- More than half (55%) of people diagnosed with bone sarcoma in England survive
their disease for ten years or more (2009-2013)
- More than 6 in 10 (62%) people diagnosed with bone sarcoma in England survive
their disease for five years or more (2009-2013)
- More than 8 in 10 (83%) people diagnosed with bone sarcoma in England survive
their disease for one year or more (2009-2013)
- Bone sarcoma 10-year survival in England is similar in men and women (2009-2013)
- Bone sarcoma five-year survival in England in males is highest for those
diagnosed at 50-59 years old and in females is highest for those diagnosed
at 15-49 years old (2009-2013)
- More than 7 in 10 people in England diagnosed with bone sarcoma aged 50-59 survive their disease for five years or more, compared with around 4 in 10 people diagnosed aged 70-89 (2009-2013)
Five-year survival for bone sarcoma is highest in younger men and women and decreases with increasing age.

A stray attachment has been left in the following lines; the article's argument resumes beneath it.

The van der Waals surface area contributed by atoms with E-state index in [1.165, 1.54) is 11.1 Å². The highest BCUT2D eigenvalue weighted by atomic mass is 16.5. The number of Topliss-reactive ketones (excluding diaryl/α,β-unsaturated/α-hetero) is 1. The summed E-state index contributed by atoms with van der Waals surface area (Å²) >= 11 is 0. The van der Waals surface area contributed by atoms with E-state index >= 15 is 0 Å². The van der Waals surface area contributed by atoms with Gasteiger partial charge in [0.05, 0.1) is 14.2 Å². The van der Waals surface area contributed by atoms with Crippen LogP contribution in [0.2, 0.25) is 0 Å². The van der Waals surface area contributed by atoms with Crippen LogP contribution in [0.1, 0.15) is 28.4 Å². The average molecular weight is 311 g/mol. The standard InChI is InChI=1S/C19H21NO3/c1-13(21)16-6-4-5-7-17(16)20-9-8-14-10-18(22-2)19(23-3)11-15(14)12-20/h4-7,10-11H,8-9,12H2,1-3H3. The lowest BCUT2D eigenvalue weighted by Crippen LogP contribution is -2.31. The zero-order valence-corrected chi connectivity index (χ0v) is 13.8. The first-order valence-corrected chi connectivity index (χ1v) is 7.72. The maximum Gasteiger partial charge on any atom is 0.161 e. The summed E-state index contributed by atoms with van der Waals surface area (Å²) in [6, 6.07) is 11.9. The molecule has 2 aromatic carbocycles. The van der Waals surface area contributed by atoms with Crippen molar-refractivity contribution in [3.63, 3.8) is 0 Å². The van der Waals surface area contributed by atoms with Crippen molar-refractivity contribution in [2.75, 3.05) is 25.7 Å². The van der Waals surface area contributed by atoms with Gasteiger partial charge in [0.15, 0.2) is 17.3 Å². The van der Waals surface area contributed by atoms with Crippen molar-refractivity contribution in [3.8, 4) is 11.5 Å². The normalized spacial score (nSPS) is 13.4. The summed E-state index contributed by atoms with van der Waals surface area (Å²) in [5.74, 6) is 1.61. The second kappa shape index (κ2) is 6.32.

Five-year net survival in men ranges from 71% in 50-59 year-olds to 44% in 70-89 year-olds for patients diagnosed with bone sarcoma in England during 2009-2013. In women, five-year survival ranges from 75% in 15-49 year olds to 38% in 70-89 year olds.
A review states (2):
- most important prognostic factor is the presence of metastasis at the time of diag-nosis
- patients with local disease that responds to multimodal therapy currently have a 5-year survival rate of more than 70%
- less than 30% of patients presenting with metastases survive for 5 years
- patients with metastasis limited to the lung have a better prognosis than those with metastasis to the bone or bone marrow
- in the absence of metastasis, the tumor site constitutes the single most important prognostic factor, with a worse outcome for patients with proximal primary tumors (i.e., in the pelvis and sacrum) than for patients with distal tumors
- other clinical indicators of unfavorable evolution include a large primary neoplasm, older age at diagnosis (>18 years), and elevated serum lactate dehydrogenase levels.
- CRUK. Bone Sarcoma Statistics (Accessed 15/1/2021)
- Riggi N et al. Ewing’s Sarcoma. N Engl J Med 2021;384:154-64.DOI: 10.1056/NEJMra2028910
Last edited 01/2021 and last reviewed 01/2021